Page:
A. I'd been in shows where they had hypnotists, but of course they were for the amusement for the audience. I would never have somebody come up on stage and be made a fool of. I'm much more interested in the healing aspect, as I said. We've come a long way from the days of the stage hypnotists.
Q. What does hypnotherapy do that regular therapy can't?
A. We go deeper. Our brain, there's only about 12 percent of it that we actively use, and the other 88 percent is sort of dormant. It's almost like if you think of a glass of beer: You can be fooling around in the froth, or you can take a straw and put it right down and go directly to where the problem is.
Q. Do people make appointments with you?
A. It's not anything I would do on a full-time basis. I do get clients from time to time, but it's always through a referral. I don't advertise or anything like that.
Q. Now that you're doing concerts again, is there anything you need to do with your voice now that you didn't before you'd retired?
A. No. No, it's the same voice. In fact, that's what everyone says: "Your voice sounds exactly the same."
Q. In terms of taking care of it, your routines are pretty much the same as what they always were?
A. Well, I never really had much in the way of routines. I think the best thing you can do for your voice is to rest it.
Q. Is there anything new you listen to now?
A. I don't really get a chance to listen to music too much. I don't even have a stereo system.
Q. People have their iPods and earbuds now.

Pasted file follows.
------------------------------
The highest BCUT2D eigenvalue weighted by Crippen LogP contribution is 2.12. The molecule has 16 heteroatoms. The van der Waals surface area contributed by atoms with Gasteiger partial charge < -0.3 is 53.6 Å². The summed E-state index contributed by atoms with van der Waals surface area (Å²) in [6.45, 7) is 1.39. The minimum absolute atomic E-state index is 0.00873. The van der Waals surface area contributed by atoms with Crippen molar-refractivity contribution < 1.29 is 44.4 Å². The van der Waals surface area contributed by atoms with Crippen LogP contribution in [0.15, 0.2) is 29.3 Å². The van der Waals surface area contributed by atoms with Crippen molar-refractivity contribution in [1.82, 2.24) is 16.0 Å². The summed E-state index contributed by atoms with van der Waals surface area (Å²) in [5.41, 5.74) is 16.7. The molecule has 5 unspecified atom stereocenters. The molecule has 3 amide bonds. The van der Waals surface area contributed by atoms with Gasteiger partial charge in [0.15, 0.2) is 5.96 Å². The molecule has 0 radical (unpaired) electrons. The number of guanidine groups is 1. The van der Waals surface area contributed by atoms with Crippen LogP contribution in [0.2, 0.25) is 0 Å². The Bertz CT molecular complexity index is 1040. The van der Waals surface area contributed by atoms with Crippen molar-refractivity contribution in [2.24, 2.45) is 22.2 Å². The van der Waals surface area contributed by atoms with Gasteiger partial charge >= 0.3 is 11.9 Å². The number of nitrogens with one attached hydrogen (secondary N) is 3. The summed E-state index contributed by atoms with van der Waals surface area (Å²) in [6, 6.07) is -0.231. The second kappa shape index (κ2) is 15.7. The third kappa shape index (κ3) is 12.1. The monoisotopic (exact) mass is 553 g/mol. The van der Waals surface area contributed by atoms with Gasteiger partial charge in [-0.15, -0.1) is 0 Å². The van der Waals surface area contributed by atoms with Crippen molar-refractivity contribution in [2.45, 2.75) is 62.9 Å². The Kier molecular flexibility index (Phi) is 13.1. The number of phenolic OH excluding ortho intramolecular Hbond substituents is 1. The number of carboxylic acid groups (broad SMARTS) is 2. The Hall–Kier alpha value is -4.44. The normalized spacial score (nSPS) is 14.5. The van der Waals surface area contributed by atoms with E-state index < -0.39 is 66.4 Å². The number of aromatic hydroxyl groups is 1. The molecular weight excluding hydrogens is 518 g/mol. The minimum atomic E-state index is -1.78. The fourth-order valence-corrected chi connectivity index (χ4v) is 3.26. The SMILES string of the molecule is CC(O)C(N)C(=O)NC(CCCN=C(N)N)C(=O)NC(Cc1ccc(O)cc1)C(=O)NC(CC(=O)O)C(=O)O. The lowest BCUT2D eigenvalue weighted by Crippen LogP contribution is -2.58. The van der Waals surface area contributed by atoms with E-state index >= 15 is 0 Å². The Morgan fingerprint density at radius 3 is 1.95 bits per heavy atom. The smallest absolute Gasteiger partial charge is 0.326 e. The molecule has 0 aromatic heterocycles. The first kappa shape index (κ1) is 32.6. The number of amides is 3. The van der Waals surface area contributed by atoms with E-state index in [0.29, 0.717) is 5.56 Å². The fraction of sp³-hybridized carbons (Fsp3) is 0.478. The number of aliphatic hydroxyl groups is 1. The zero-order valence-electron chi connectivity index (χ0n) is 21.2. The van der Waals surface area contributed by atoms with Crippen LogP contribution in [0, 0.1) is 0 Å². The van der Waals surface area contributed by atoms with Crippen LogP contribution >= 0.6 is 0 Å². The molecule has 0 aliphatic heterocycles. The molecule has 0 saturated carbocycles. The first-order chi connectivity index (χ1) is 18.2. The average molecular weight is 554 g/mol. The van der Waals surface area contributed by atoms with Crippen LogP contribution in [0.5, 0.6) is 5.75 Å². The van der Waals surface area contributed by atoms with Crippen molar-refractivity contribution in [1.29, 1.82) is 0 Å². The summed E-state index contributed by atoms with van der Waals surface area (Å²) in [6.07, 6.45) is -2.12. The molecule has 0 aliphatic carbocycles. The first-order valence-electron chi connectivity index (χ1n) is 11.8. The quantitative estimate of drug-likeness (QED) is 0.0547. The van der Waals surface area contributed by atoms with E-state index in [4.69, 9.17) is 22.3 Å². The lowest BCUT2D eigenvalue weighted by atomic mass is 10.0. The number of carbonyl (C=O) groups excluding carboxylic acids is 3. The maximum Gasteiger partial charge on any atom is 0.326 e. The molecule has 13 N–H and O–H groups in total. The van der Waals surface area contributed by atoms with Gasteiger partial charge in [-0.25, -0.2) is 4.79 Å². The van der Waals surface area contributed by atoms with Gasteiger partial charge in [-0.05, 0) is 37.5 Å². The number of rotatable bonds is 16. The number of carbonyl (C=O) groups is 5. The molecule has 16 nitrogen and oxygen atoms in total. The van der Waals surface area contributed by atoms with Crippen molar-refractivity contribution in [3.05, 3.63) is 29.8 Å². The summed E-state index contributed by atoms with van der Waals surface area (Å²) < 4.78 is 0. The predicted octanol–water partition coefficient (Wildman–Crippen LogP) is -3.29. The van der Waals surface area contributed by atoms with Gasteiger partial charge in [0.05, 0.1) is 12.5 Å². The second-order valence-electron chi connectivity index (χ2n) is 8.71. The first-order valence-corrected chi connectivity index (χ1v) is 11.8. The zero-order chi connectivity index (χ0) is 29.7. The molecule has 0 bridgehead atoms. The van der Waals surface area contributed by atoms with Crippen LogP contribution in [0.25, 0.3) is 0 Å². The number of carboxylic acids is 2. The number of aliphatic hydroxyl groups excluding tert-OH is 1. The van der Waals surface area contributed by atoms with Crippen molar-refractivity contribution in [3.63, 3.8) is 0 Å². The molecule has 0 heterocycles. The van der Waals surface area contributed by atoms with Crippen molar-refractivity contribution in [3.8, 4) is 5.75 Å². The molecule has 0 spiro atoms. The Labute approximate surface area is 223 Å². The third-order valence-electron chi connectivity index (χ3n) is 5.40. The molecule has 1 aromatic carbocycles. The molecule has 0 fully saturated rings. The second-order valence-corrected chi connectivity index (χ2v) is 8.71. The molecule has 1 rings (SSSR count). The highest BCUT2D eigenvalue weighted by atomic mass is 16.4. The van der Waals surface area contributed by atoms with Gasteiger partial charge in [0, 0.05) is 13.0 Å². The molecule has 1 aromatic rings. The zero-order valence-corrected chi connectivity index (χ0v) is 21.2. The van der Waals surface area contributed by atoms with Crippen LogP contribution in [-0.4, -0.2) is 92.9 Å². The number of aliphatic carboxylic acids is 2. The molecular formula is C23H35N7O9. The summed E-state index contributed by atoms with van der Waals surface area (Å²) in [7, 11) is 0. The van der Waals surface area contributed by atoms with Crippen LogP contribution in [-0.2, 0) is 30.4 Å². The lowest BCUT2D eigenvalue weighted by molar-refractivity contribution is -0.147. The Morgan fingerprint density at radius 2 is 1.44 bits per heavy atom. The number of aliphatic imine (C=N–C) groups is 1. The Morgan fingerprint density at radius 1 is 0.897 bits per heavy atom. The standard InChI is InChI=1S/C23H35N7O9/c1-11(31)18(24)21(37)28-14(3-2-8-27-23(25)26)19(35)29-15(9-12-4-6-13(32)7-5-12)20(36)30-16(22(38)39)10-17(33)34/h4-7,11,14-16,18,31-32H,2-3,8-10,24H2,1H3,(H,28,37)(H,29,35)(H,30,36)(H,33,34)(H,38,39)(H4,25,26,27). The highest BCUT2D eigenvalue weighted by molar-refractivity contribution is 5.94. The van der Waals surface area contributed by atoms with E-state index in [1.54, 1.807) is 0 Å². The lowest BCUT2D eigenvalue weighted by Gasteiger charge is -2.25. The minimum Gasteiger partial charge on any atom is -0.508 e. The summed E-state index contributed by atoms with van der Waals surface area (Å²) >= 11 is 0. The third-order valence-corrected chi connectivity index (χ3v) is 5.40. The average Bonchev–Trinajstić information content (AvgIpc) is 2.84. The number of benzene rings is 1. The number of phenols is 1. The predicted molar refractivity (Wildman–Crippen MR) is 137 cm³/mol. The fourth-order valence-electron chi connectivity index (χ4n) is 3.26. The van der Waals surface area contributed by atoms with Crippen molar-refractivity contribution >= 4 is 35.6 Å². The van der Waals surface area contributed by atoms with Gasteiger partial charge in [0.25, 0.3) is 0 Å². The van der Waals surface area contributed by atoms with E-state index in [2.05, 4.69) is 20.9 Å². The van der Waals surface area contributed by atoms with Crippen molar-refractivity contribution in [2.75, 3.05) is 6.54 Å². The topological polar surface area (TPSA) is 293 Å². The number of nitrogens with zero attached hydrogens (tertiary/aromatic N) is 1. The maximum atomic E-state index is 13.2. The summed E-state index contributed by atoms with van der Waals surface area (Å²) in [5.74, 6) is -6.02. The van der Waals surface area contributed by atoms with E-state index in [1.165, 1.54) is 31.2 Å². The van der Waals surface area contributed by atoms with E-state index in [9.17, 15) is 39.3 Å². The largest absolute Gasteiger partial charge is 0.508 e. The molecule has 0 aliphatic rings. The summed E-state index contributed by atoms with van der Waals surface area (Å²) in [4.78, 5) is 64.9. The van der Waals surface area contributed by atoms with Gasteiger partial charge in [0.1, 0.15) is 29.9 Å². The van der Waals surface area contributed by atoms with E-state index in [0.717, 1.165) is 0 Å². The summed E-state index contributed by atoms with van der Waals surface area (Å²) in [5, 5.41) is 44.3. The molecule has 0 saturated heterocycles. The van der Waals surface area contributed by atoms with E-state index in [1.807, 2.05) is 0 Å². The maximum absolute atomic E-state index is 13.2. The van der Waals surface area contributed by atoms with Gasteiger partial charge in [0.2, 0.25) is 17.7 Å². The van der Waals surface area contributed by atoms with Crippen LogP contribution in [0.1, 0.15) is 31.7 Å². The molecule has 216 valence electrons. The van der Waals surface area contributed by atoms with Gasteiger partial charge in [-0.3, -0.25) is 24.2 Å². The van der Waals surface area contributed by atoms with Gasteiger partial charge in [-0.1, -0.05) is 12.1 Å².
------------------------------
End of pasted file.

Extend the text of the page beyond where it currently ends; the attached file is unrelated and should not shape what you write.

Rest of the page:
A. I've always got music playing in my head. Sometimes that can get to be annoying.
Q. What's the music in your head?
A. Usually when I'm going to sleep at night, there'll be eight bars of something that keeps going over and over.
Q. Is it your own music or music that you like?
A. Just music that's sort of coming out of me.
Q. Are you writing new songs?
A. Not presently, no.
Q. Have you watched "
A. No, thank you very much, no. In fact, I’m bothered by all these talent shows because it keeps people who are professional out of work, and these poor souls that are going on there are not getting paid, and people like
Q. Do you think you would have a hard time having your career if you were just coming up now?
A. I truly couldn't say. I mean, I was in show business at age 5. But I wish they had more professional type shows, things like "The Carol Burnett Show."
Q. I saw you on "The Carol Burnett Show."
A. Did you? Oh, well, then you're older than I thought.
Q. Do you sense as an audience grows with you that there's a different sort of appreciation, like "We've been through a lot together" so it's more of a kinship?
A. Well, I'd never thought of it that way, but that's a very, very good observation.